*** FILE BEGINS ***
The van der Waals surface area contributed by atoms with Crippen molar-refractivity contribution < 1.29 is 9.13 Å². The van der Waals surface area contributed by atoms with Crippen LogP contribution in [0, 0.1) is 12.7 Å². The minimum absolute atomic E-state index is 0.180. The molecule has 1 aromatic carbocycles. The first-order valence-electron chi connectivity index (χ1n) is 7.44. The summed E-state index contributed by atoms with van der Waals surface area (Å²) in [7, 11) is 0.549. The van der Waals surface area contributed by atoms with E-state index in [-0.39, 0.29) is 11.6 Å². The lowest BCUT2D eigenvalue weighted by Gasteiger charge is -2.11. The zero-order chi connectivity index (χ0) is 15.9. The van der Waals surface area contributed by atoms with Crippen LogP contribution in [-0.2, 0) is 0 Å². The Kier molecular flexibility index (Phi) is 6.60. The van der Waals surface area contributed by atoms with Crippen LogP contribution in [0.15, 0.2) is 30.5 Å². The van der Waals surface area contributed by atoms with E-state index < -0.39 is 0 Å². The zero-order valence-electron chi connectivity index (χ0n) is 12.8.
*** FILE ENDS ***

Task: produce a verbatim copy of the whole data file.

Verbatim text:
The van der Waals surface area contributed by atoms with Crippen molar-refractivity contribution < 1.29 is 9.13 Å². The van der Waals surface area contributed by atoms with Crippen LogP contribution in [0, 0.1) is 12.7 Å². The minimum absolute atomic E-state index is 0.180. The molecule has 1 aromatic carbocycles. The first-order valence-electron chi connectivity index (χ1n) is 7.44. The summed E-state index contributed by atoms with van der Waals surface area (Å²) in [7, 11) is 0.549. The van der Waals surface area contributed by atoms with E-state index in [-0.39, 0.29) is 11.6 Å². The lowest BCUT2D eigenvalue weighted by Gasteiger charge is -2.11. The zero-order chi connectivity index (χ0) is 15.9. The van der Waals surface area contributed by atoms with Crippen LogP contribution in [-0.2, 0) is 0 Å². The Kier molecular flexibility index (Phi) is 6.60. The van der Waals surface area contributed by atoms with Crippen LogP contribution in [0.15, 0.2) is 30.5 Å². The van der Waals surface area contributed by atoms with E-state index < -0.39 is 0 Å². The zero-order valence-electron chi connectivity index (χ0n) is 12.8.